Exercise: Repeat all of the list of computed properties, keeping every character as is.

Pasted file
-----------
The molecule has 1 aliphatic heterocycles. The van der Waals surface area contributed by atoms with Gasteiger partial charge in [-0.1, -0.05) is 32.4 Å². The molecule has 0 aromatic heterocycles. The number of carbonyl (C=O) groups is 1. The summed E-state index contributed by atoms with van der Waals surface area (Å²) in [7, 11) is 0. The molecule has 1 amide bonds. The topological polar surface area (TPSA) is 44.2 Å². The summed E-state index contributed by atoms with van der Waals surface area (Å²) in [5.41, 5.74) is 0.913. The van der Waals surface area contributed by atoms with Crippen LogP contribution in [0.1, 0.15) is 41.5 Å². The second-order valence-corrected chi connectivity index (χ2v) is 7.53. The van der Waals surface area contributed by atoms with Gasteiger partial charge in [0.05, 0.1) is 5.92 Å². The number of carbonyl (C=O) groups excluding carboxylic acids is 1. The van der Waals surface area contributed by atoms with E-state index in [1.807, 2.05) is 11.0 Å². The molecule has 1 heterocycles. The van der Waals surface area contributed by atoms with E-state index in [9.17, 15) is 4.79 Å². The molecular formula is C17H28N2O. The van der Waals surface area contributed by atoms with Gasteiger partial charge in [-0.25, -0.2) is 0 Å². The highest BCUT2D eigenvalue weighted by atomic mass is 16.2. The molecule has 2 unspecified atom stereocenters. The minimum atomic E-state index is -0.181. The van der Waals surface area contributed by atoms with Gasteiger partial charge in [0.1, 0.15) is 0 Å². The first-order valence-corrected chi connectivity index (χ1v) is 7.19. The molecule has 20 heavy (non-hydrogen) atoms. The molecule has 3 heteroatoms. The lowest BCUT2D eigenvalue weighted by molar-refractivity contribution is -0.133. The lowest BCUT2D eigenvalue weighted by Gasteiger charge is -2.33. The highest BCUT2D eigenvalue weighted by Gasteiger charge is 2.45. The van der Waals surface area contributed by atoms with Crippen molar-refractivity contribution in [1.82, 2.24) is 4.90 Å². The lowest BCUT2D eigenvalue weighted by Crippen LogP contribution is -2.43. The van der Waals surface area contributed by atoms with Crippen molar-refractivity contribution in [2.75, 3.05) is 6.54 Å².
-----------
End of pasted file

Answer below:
The molecule has 1 aliphatic heterocycles. The van der Waals surface area contributed by atoms with Gasteiger partial charge in [-0.1, -0.05) is 32.4 Å². The molecule has 0 aromatic heterocycles. The number of carbonyl (C=O) groups is 1. The summed E-state index contributed by atoms with van der Waals surface area (Å²) in [7, 11) is 0. The molecule has 1 amide bonds. The topological polar surface area (TPSA) is 44.2 Å². The summed E-state index contributed by atoms with van der Waals surface area (Å²) in [5.41, 5.74) is 0.913. The van der Waals surface area contributed by atoms with Crippen LogP contribution in [0.1, 0.15) is 41.5 Å². The second-order valence-corrected chi connectivity index (χ2v) is 7.53. The van der Waals surface area contributed by atoms with Gasteiger partial charge in [0.05, 0.1) is 5.92 Å². The number of carbonyl (C=O) groups excluding carboxylic acids is 1. The van der Waals surface area contributed by atoms with E-state index in [1.807, 2.05) is 11.0 Å². The molecule has 1 heterocycles. The van der Waals surface area contributed by atoms with E-state index in [9.17, 15) is 4.79 Å². The molecular formula is C17H28N2O. The van der Waals surface area contributed by atoms with Gasteiger partial charge in [-0.25, -0.2) is 0 Å². The highest BCUT2D eigenvalue weighted by atomic mass is 16.2. The molecule has 2 unspecified atom stereocenters. The minimum atomic E-state index is -0.181. The van der Waals surface area contributed by atoms with Gasteiger partial charge in [0.1, 0.15) is 0 Å². The first-order valence-corrected chi connectivity index (χ1v) is 7.19. The molecule has 20 heavy (non-hydrogen) atoms. The molecule has 3 heteroatoms. The lowest BCUT2D eigenvalue weighted by molar-refractivity contribution is -0.133. The lowest BCUT2D eigenvalue weighted by Gasteiger charge is -2.33. The highest BCUT2D eigenvalue weighted by Gasteiger charge is 2.45. The van der Waals surface area contributed by atoms with Crippen molar-refractivity contribution in [1.82, 2.24) is 4.90 Å². The lowest BCUT2D eigenvalue weighted by Crippen LogP contribution is -2.43. The van der Waals surface area contributed by atoms with Crippen molar-refractivity contribution in [2.75, 3.05) is 6.54 Å².